AC DC Converters

AC DC Converters:

AC DC Converters – The naturally commutated phase-controlled converter is a common type of controlled power electronic converter which has reigned supreme for the last 30 years.

Above a few tens of kW, three-phase rectifiers are used, the most common arrangements being the fully/semi-controlled bridges. Semiconverter systems, including a free-wheeling diode give better power factor than the full converter. The poor power factor is a major concern and various techniques such as asymmetrical gating, bias voltage control, etc., have been tried to improve it over the years. A number of gate-firing controllers have been used to control the firing angle in response to a variable input control voltage. Microprocessor-based control is more popular due to implementation possibility of any control law. Two phase controlled converters connected in antiparallel form a dual converter. It is also used for de motor drives.

Thyristor based ac voltage controller (same output frequency) using the phase control principle is normally used in many applications including single-phase appliance-type drives. Phase-controlled cycloconverters are used in VSCF (variable speed constant frequency) large capacity ac drives. The inherent harmonics and lagging var problems due to phase control are also present here.

The Matrix Converter

The desirable features of MCT’s and IGBT’s are expected to initiate a revolution in power converter design over the next decade. The most important will probably be the so-called matrix converter [70] which with proper switching algorithm is capable of generating an almost sinusoidal waveform at input and output and can operate at lagging, unity or even leading fundamental power factor while supplying power to a lagging power factor load at a variable frequency. Four-quadrant operation can clearly be obtained, i.e. motor or regenerating operation with either leading or lagging current. The important feature of this converter is the complete absence of a “dc link” and thus no energy storage capacitor or inductor is needed to support the link voltage or current.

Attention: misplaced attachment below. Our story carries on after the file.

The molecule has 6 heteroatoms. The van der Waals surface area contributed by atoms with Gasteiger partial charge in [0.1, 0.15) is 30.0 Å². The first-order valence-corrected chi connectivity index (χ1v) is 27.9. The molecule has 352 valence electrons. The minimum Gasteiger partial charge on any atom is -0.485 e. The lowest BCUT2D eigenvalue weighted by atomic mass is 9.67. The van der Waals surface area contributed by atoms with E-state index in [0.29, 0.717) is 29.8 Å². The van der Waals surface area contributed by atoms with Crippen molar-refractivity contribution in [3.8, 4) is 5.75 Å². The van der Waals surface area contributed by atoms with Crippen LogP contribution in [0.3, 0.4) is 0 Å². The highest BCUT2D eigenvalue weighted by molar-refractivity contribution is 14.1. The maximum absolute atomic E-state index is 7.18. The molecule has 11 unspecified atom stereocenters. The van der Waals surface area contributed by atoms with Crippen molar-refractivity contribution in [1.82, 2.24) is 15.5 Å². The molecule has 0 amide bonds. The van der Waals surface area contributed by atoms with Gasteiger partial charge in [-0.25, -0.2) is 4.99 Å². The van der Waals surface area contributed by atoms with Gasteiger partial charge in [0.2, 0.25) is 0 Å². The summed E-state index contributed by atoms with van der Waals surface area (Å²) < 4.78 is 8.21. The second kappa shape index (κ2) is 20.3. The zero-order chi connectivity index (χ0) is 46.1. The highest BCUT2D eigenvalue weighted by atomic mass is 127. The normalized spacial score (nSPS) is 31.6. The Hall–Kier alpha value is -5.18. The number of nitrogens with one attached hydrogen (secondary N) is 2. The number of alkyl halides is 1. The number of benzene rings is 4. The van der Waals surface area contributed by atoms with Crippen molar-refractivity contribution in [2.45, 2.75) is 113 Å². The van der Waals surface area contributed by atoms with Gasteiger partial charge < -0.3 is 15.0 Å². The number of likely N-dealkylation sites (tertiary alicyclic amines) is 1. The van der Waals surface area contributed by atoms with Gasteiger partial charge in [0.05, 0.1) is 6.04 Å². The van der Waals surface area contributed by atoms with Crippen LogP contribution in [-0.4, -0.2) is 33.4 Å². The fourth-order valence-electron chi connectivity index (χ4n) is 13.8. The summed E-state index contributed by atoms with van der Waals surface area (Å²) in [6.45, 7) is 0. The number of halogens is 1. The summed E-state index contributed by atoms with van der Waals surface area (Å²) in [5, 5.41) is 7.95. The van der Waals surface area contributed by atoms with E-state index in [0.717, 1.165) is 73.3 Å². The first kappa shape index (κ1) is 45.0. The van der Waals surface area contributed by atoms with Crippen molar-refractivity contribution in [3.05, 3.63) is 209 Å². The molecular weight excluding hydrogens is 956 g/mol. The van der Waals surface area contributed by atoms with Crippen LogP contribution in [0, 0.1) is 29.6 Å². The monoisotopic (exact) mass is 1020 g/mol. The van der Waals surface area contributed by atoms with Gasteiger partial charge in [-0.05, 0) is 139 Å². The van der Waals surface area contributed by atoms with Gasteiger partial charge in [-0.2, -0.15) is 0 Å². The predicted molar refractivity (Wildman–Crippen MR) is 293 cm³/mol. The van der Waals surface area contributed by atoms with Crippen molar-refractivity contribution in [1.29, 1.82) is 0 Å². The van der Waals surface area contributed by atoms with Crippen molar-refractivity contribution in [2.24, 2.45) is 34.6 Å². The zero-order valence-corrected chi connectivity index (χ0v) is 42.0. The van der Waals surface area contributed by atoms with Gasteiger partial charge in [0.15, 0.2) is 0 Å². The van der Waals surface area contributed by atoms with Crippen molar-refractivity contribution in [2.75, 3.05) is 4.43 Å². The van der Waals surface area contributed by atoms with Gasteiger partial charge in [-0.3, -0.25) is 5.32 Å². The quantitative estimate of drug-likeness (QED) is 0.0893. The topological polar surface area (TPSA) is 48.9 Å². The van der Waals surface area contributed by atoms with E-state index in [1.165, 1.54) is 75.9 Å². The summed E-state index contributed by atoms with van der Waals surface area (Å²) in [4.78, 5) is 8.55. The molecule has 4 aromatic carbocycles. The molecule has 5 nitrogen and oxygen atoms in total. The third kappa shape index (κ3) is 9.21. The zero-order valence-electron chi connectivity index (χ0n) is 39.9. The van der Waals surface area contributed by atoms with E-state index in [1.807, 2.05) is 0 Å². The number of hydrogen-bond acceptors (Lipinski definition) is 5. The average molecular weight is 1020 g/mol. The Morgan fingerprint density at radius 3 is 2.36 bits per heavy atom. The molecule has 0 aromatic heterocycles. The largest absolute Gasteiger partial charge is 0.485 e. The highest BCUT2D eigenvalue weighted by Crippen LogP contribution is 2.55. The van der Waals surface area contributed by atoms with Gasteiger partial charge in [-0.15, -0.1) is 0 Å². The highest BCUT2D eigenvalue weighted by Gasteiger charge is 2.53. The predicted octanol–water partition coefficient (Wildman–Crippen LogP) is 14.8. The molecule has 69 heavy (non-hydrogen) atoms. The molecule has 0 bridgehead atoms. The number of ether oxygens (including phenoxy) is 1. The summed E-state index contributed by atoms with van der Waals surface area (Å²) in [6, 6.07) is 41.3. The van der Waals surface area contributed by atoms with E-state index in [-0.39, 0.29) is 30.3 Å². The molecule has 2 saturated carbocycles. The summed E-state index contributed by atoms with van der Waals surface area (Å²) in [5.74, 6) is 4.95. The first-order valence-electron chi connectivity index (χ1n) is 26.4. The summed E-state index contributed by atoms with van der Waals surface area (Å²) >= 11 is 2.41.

DC/DC Converters

Direct dc/dc chopper converters convert fixed voltage dc source into a variable voltage de source and can be used as a dc transformer to step down (buck) or step up (boost). The force commutated thyristor chopper with voltage commutation was earlier known as oscillation chopper. Other variations are a current commutated or load commutated chopper. Choppers are normally used for traction motor control, rotor resistance control of slip ring induction motors and dc circuit breakers (with zero chopping frequency). A microprocessor based optimum control for four-quadrant operation chopper is described by Dewan and Mirbord. Multiphase choppers are also used for large traction drives requiring large load current.

DC/AC Converters

A bewildering variety of direct dc/ac converters or inverters are in use today employing different auxiliary arrangements for forced commutation or new switching devices. As mentioned, they may be either voltage source or current source type. In current source inverters, the direct current is restricted to one polarity and power reversal for regeneration is carried out by reversing the polarity of the direct voltage. In voltage source inverters, the direct voltage polarity cannot change and reversal of direct current is needed for regeneration using a feedback converter. Also, according to switching, inverters can be PWM or resonant type.

Control

The expert system (ES), ANN and fuzzy control techniques are slowly being used in the control of power electronics. ES techniques have tremendous potential in automating system design, modelling, simulation, real-time control, tests and diagonstics. Fuzzy logic deals with uncertain or imprecise situations.

Power electronic converters are able to perform almost any type of electric power conversion or control. The present research effort is directed towards reducing the cost, size, weight and losses increasing reliability and achieving better performance of various converters.

VSI

A VSI power circuit supplied from a fixed or variable dc voltage (when supplied from an ac source through a phase controlled converters or a diode rectifier followed by a chopper) with a filter capacitor and small inductor. Main applications of VSI are either in ac motor drives with variable voltage and frequency or in UPS having constant voltage and frequency.

Current Source Inverters (CSI)

The CSI is a dual of the VSI described above. A phase controlled rectifier or a diode rectifier followed by a chopper with a current loop and a large inductor provides the adjustable current source. While the major advantages of CSI over VSI are rugged and reliable power circuit, inherent four quadrant operation, etc, the limitations are lower frequency range due to commutation overlap, need of large size dc link inductance and bulky capacitors, open loop instability, torque pulsations and harmonic heating of machines when supplied from it. Various attempts[68] have been made for the last several years to obviate the limitations of CSI.